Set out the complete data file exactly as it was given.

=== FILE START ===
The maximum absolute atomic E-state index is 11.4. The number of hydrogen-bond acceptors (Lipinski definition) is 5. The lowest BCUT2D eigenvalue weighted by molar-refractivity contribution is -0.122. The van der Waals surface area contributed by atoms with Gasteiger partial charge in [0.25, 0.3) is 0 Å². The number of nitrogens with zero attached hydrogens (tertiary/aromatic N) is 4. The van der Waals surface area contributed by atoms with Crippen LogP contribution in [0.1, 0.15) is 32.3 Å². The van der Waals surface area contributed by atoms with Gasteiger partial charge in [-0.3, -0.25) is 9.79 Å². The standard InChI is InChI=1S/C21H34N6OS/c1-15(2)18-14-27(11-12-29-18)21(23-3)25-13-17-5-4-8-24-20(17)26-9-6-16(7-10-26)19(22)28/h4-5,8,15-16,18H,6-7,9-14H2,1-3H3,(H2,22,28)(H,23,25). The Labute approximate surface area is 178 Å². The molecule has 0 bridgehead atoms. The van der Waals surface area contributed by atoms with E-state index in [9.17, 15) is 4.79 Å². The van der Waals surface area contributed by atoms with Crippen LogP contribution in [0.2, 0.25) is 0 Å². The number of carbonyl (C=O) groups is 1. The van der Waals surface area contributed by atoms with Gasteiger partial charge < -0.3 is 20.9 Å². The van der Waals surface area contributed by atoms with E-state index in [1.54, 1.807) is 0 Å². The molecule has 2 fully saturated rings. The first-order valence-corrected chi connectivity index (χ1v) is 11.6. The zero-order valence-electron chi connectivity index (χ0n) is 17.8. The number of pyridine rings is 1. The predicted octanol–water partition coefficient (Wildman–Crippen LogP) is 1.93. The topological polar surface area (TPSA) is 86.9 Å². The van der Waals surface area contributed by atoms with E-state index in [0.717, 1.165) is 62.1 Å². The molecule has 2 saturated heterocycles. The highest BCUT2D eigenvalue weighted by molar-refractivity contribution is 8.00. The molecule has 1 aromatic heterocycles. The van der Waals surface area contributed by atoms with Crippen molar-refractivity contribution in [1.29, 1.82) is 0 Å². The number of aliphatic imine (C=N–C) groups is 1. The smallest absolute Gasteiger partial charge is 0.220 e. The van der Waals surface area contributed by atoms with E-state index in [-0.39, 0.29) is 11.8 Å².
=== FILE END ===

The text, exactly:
The maximum absolute atomic E-state index is 11.4. The number of hydrogen-bond acceptors (Lipinski definition) is 5. The lowest BCUT2D eigenvalue weighted by molar-refractivity contribution is -0.122. The van der Waals surface area contributed by atoms with Gasteiger partial charge in [0.25, 0.3) is 0 Å². The number of nitrogens with zero attached hydrogens (tertiary/aromatic N) is 4. The van der Waals surface area contributed by atoms with Crippen LogP contribution in [0.1, 0.15) is 32.3 Å². The van der Waals surface area contributed by atoms with Gasteiger partial charge in [-0.3, -0.25) is 9.79 Å². The standard InChI is InChI=1S/C21H34N6OS/c1-15(2)18-14-27(11-12-29-18)21(23-3)25-13-17-5-4-8-24-20(17)26-9-6-16(7-10-26)19(22)28/h4-5,8,15-16,18H,6-7,9-14H2,1-3H3,(H2,22,28)(H,23,25). The Labute approximate surface area is 178 Å². The molecule has 0 bridgehead atoms. The van der Waals surface area contributed by atoms with E-state index in [9.17, 15) is 4.79 Å². The van der Waals surface area contributed by atoms with Crippen LogP contribution in [0.2, 0.25) is 0 Å². The number of carbonyl (C=O) groups is 1. The van der Waals surface area contributed by atoms with Gasteiger partial charge < -0.3 is 20.9 Å². The van der Waals surface area contributed by atoms with E-state index in [1.54, 1.807) is 0 Å². The molecule has 2 fully saturated rings. The first-order valence-corrected chi connectivity index (χ1v) is 11.6. The zero-order valence-electron chi connectivity index (χ0n) is 17.8. The number of pyridine rings is 1. The predicted octanol–water partition coefficient (Wildman–Crippen LogP) is 1.93. The topological polar surface area (TPSA) is 86.9 Å². The van der Waals surface area contributed by atoms with E-state index in [0.717, 1.165) is 62.1 Å². The molecule has 2 saturated heterocycles. The highest BCUT2D eigenvalue weighted by molar-refractivity contribution is 8.00. The molecule has 1 aromatic heterocycles. The van der Waals surface area contributed by atoms with Crippen molar-refractivity contribution in [1.29, 1.82) is 0 Å². The number of aliphatic imine (C=N–C) groups is 1. The smallest absolute Gasteiger partial charge is 0.220 e. The van der Waals surface area contributed by atoms with E-state index in [-0.39, 0.29) is 11.8 Å².